Acosta conceded that the standard had “complicated and has multiple dates.” Parts are in effect now (construction),and parts will come into effect after some time (General Industry). He again assured Allen that “Parties in litigation close to settlement. If there’s common ground, we should look for common ground. I was disheartened that parties didn’t come to table until right up to the deadline.” And he assured the Congressman that the agency was engaged in efforts to clarify silica information and will redouble those efforts. OSHA has issued lots of educational materials. He may want to point his constituents to OSHA’s silica webpage.
What Acosta was really saying is “Forget it.” Barring some surprise reversal in court or some slight modifications as a result of negotiations between concerned parties, the Silica Standard is here to stay. It’s way to big and way too well constructed to repeal. We even defended it it court. I’ve delayed enforcement a couple of times and OSHA has developed some more educational materials, but that’s all you’re getting. So get with the program and protect your workers.
Confrontation vs. Cooperation
Acosta, in his opening statement, stated that
He also had some kind words to say about OSHA’s Voluntary Protection Programs call it “a robust cooperative compliance assistance program that prevents workplace fatalities, injuries, and illnesses.” and noted that “OSHA is currently examining VPP and reviewing public input as it considers changes to the program.”
Congressman Lloyd Smucker (R-PA) complained that although most employers understand it is important to provide a safe workplace for their employees, he was concerned that the approach OSHA has taken over the last number of years was “more “punitive” than collaborative.” Why aren’t businesses receiving assistance to provide a safety workplace?
Acosta responded that he had requested additional funding for the Voluntary Protection Programs. “In general where employers are trying to do the right thing, you want to help them.” But he then pivoted to enforcement affirming that compliance assistance ”
Glen Grothman (R-WI) accused OSHA inspectors of coming in to write citations (sometimes with press releases!!) about “relatively miner things that are easily correctable.” He asked Acosta if he had plans “to reign in OSHA.”
Acosta responded that where you have individuals who are trying to comply there is a value to compliance assistance. But “on the flip side, if you have an employer who is engaged in willful and repeat violations, that have resulted in serious harm, you need to be very aggressive in enforcement….Compliance Assistance goes hand in hand with aggressive enforcement.”
Rep Mark Desaulnier (D-CA) asked Acosta if he had ever attended the funeral of American worker who has lost their life n a workplace accident? DeSaulnier went on to describe the grusome death of some of his constituents in refinery incidents. “So when I see an agency whose budget is being cut and staffed at a 1990’s level where it would take 159 years. So forgive me with being cynical.”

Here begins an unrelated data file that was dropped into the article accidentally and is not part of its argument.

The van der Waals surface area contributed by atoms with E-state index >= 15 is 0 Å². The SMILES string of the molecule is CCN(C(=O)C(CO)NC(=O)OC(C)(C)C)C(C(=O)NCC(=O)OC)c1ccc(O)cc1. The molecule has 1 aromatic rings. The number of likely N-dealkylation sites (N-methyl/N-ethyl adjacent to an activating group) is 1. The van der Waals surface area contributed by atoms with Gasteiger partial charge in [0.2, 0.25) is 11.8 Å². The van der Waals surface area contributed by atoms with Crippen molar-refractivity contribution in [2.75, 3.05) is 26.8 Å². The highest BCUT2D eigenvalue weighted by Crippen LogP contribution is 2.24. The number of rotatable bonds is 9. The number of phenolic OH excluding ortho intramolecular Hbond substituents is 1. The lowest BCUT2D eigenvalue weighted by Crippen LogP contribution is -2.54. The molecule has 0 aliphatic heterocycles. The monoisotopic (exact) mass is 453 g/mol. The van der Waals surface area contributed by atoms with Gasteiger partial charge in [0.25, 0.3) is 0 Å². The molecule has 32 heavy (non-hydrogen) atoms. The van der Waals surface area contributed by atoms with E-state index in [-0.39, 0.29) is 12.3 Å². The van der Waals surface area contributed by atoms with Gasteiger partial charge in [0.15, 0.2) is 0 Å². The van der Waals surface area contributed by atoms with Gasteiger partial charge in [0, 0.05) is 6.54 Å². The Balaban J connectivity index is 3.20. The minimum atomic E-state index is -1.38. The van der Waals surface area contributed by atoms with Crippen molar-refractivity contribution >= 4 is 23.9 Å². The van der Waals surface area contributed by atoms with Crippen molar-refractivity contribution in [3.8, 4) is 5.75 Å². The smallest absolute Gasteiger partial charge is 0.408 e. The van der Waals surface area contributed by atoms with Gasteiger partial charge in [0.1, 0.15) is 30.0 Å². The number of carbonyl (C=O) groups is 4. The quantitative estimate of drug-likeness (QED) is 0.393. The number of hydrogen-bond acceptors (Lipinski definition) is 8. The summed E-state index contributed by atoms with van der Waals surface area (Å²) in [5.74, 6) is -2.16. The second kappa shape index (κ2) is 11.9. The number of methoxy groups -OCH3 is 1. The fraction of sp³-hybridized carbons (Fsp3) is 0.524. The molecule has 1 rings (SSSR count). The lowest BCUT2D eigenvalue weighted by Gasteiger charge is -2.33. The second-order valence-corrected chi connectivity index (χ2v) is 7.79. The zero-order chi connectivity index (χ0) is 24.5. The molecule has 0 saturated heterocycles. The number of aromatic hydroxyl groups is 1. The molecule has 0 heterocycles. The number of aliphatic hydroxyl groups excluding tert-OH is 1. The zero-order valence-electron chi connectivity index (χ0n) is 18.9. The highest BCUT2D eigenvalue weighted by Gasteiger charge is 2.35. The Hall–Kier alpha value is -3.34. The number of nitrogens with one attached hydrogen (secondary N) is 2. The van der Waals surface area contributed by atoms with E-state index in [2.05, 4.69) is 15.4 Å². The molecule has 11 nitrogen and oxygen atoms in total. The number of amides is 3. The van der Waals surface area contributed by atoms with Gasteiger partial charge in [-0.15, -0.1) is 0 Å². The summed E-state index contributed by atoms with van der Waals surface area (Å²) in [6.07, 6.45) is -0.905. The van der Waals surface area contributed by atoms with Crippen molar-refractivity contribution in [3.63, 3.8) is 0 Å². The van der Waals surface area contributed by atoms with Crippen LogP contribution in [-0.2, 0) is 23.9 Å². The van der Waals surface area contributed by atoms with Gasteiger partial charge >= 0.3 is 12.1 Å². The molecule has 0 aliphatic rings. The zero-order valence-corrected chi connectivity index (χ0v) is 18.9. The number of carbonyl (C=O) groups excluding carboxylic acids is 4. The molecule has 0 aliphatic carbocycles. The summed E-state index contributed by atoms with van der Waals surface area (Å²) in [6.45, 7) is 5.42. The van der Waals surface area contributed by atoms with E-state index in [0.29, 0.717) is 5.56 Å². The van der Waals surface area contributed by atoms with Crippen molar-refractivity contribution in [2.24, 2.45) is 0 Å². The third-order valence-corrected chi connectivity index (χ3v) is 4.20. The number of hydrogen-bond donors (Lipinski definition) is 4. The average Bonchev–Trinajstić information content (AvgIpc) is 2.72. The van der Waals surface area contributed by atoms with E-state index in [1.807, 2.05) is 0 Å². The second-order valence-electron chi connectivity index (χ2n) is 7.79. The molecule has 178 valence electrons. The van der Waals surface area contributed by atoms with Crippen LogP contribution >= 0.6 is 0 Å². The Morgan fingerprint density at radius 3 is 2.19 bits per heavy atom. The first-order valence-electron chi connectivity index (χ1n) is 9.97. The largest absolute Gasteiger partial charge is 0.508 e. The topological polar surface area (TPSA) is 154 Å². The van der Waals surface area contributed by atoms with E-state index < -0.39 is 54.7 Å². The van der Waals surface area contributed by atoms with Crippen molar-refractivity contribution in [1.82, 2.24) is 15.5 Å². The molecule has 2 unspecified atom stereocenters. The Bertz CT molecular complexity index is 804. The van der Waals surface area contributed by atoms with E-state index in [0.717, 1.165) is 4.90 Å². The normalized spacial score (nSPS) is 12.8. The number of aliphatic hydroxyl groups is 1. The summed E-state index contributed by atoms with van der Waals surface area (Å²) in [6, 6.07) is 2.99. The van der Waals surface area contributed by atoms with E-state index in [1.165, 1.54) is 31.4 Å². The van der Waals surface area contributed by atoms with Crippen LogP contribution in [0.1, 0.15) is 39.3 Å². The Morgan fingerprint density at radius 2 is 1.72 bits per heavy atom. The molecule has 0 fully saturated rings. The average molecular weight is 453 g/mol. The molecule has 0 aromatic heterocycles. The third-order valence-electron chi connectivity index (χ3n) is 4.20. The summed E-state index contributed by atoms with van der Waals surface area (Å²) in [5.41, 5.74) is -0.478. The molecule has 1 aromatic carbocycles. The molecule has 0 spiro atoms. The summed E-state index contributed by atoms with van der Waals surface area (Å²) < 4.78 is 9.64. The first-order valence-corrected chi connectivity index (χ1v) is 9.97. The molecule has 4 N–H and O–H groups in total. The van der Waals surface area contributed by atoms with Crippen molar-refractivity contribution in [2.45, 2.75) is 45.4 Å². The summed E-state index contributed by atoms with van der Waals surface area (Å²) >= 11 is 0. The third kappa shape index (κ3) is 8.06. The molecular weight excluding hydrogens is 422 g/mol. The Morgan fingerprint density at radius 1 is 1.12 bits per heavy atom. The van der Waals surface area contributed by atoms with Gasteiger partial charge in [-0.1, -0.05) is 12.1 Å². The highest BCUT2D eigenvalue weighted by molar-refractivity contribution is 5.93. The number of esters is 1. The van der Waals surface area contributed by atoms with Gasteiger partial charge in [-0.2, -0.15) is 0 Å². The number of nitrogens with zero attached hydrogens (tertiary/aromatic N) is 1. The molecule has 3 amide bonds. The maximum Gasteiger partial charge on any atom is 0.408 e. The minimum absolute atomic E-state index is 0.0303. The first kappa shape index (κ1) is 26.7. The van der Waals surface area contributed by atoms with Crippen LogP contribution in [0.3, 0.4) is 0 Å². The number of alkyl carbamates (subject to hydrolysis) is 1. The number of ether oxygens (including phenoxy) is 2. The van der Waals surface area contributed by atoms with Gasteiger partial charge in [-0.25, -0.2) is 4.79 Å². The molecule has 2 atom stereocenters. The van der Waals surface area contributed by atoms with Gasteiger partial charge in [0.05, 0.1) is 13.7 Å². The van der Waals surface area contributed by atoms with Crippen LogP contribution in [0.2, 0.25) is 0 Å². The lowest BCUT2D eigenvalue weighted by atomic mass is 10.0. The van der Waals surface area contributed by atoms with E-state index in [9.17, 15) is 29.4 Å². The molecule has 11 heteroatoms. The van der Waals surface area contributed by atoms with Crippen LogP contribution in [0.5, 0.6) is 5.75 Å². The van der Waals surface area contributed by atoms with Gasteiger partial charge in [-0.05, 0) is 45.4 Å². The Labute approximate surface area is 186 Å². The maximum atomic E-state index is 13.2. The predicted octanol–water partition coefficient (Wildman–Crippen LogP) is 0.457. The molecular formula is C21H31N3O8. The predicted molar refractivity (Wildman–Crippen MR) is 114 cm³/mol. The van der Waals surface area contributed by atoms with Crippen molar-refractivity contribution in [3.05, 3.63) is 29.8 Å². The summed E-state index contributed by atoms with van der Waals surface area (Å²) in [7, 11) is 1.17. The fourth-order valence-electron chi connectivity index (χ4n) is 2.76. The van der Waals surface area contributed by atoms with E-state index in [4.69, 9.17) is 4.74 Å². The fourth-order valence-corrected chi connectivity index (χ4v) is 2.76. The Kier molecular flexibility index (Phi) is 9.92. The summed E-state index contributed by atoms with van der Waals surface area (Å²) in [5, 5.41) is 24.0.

Acosta sympathized with the tragedy of workplace fatalities: “I understand the point your’re making and we prosecuted a similar incident criminally in Miami.” He claimed to be “very much aware of the importance of vigorous prosecution when violations are willful or repeat.” He stressed that he was perfectly fine referring willful and repeat violations to the Justice Department for criminal prosecution. “Where you have a culture that is not compliant and that disregards safety matters, that can be a criminal violation.”
OK, I’ve discussed a number of times before (here and here) my feelings about VPP and compliance assistance. The fact is, no matter how many nice words he has to say about VPP, the agency does not have the budget to grow the program significantly without either sacrificing enforcement resources or the integrity of the VPP program. But I am gratified to see Acosta bringing up the need for strong enforcement and even criminal prosecution. Of course, the proof will be in the proverbial pudding, but it’s still nice to see the words coming out of a Trump administration official.
DeSaulnier raised the Trump administration’s delay of the last administration’s electronic recordkeeping standard which would have provided efficiency and better results to the agency’s enforcement efforts and asked if he was planning on making this work December 1. Acosta responded that OSHA is reviewing the injury and illness record-keeping rule with an eye toward “balancing the issues of privacy with the agency’s need for companies’ worker injury data to help prioritize inspections.” He then erroneously claimed that the rule “was asking for some information that was very detailed and that identifies individuals.”
Again, all in all, not a bad performance by a Trump administration Cabinet head — at least as far as health and safety issues go. But that was the Secretary speaking. We still don’t have a permanent Assistant Secretary, and it’s unlikely that Trump’s nominee, Scott Mugno, will be confirmed until Spring. Right now, the agency is being managed — or more accurately, not managed — by Deputy Assistant Secretary Loren Sweatt. Mostly, the career staff are running the place, which is not a bad thing. We’ll know more about the direction the agency is heading when Mugno appears at his as-yet-unscheduled confirmation hearing.